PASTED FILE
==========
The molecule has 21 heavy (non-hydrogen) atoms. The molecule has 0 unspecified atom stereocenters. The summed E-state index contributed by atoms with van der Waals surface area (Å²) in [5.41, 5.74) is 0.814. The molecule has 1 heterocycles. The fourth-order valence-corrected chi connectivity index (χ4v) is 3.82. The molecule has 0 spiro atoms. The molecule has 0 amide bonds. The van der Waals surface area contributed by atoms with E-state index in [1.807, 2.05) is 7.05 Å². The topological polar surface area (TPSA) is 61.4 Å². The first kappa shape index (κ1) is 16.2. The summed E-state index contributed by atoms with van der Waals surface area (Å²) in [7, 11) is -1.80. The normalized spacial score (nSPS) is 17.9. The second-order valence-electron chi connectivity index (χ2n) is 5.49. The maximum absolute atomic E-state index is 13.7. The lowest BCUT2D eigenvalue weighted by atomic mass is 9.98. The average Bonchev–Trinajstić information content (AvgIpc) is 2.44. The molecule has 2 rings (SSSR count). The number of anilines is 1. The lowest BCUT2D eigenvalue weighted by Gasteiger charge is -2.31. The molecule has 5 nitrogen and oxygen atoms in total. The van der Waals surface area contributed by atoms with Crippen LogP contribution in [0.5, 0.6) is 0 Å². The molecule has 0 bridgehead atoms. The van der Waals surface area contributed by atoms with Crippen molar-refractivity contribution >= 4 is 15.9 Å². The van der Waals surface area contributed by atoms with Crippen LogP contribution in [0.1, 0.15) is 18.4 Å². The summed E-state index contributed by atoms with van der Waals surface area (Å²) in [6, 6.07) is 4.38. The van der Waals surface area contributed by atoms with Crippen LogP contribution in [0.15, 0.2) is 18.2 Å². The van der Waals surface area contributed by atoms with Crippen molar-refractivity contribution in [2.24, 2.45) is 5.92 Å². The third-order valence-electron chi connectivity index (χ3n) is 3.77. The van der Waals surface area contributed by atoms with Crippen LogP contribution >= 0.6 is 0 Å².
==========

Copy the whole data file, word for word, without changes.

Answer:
The molecule has 21 heavy (non-hydrogen) atoms. The molecule has 0 unspecified atom stereocenters. The summed E-state index contributed by atoms with van der Waals surface area (Å²) in [5.41, 5.74) is 0.814. The molecule has 1 heterocycles. The fourth-order valence-corrected chi connectivity index (χ4v) is 3.82. The molecule has 0 spiro atoms. The molecule has 0 amide bonds. The van der Waals surface area contributed by atoms with E-state index in [1.807, 2.05) is 7.05 Å². The topological polar surface area (TPSA) is 61.4 Å². The first kappa shape index (κ1) is 16.2. The summed E-state index contributed by atoms with van der Waals surface area (Å²) in [7, 11) is -1.80. The normalized spacial score (nSPS) is 17.9. The second-order valence-electron chi connectivity index (χ2n) is 5.49. The maximum absolute atomic E-state index is 13.7. The lowest BCUT2D eigenvalue weighted by atomic mass is 9.98. The average Bonchev–Trinajstić information content (AvgIpc) is 2.44. The molecule has 2 rings (SSSR count). The number of anilines is 1. The lowest BCUT2D eigenvalue weighted by Gasteiger charge is -2.31. The molecule has 5 nitrogen and oxygen atoms in total. The van der Waals surface area contributed by atoms with Crippen LogP contribution in [0.5, 0.6) is 0 Å². The molecule has 0 bridgehead atoms. The van der Waals surface area contributed by atoms with Crippen molar-refractivity contribution >= 4 is 15.9 Å². The van der Waals surface area contributed by atoms with Crippen LogP contribution in [0.1, 0.15) is 18.4 Å². The summed E-state index contributed by atoms with van der Waals surface area (Å²) in [6, 6.07) is 4.38. The van der Waals surface area contributed by atoms with Crippen LogP contribution in [0.15, 0.2) is 18.2 Å². The van der Waals surface area contributed by atoms with Crippen molar-refractivity contribution in [2.24, 2.45) is 5.92 Å². The third-order valence-electron chi connectivity index (χ3n) is 3.77. The van der Waals surface area contributed by atoms with Crippen LogP contribution >= 0.6 is 0 Å².